TWIN FALLS — Residents can display their support for breast cancer awareness once a week at the end of their driveway.
Area waste collection companies are offering residents pink trash carts in place of their standard bins for a one-time donation that benefits mammogram services in the Magic Valley.
Twin Falls City Councilwoman Ruth Pierce, a nearly 14-year breast cancer survivor, ordered a pink cart for herself. She said she hopes the visibility of the carts convinces people to get a potentially lifesaving mammogram.
“Seeing those just reminds me of a positive force behind this disease,” Pierce said. “Seeing them out in the community shows me that it’s touched a lot of families.”
PSI Environmental Systems began offering the cans in July for a one-time $50 donation as part of its drive to Dump Breast Cancer. The waste collection company has since provided 245 pink carts to residents and raised more than $12,000.
St. Luke’s Health Foundation for Mammograms receives 100% of the donations. That helps pay for the Mobile Mammography Coach, which travels to rural areas and provides 2,000 mammograms each year to those who otherwise might not have access.
Jason Kirschenmann, operations manager at PSI, said a mammogram found his wife’s pre-cancerous breast tumor about 10 years ago. The pink cart program helps raise money and awareness for a lifesaving procedure, he said.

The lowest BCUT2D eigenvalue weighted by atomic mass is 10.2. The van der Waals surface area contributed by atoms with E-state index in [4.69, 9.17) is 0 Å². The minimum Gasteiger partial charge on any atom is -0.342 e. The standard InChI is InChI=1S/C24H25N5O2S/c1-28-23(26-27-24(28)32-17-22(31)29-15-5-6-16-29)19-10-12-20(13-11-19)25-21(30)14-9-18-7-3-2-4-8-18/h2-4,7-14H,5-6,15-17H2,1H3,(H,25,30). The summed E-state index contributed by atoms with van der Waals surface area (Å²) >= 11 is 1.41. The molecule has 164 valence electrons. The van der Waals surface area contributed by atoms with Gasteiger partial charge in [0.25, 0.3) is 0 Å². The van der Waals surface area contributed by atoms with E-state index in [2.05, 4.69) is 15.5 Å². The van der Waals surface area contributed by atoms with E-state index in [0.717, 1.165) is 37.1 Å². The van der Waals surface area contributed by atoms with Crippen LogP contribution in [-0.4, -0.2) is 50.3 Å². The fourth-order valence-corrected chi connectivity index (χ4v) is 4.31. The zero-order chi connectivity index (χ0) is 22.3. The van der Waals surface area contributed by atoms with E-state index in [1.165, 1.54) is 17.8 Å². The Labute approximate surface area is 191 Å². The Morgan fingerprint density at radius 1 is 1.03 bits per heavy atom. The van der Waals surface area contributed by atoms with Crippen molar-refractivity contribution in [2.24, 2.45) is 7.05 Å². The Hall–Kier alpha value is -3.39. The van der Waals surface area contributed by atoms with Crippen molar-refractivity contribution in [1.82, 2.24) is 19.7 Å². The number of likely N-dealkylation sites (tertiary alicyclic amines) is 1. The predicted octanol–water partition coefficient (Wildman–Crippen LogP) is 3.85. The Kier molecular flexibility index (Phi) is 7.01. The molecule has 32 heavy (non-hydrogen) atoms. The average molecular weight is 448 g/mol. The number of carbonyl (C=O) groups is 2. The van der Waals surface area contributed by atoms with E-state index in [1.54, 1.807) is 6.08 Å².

“People can take pride that they’ve donated to a good cause,” Kirschenmann said. “Once a week, they get to show their neighbors that they did that.”
You have free articles remaining.
PSI receives calls from four or five customers a day interested in switching to the pink carts, customer service representative Kacee Gram said. People want to share their experience with breast cancer and how it’s impacted them or someone they know.
“You don’t realize how much it affects people, even just in Twin Falls, until you get those phone calls daily,” Gram said.
Western Waste Services also started offering the carts to display the Power of Pink as part of their initiative to Trash Cancer. Residents can switch to pink for a $50 donation. The company will soon deliver cans to residents, and about 75 customers have already pledged to make the switch.
WWS began offering the service after receiving significant interest from residents in the area, sales manager Joe Wrenfrow said. The cans allow people to show support for a cause.
“There’s nothing different about the can,” Wrenfrow said, “but that color is pretty powerful.”
The company hopes to raise more than $10,000 for cancer research, and 100% of the donations will go to St. Luke’s mammography program.
Money raised by both programs will help save lives, wrote Brent Evans, an officer with St. Luke’s Magic Valley Health Foundation.
“The funds raised will help to increase breast cancer screenings for community members who lack transportation, have disabilities, do not have insurance, or do not have the ability to pay,” Evans wrote in a statement. “Early detection of breast cancer, before it has spread, is easier to treat and survival rates are significantly higher.”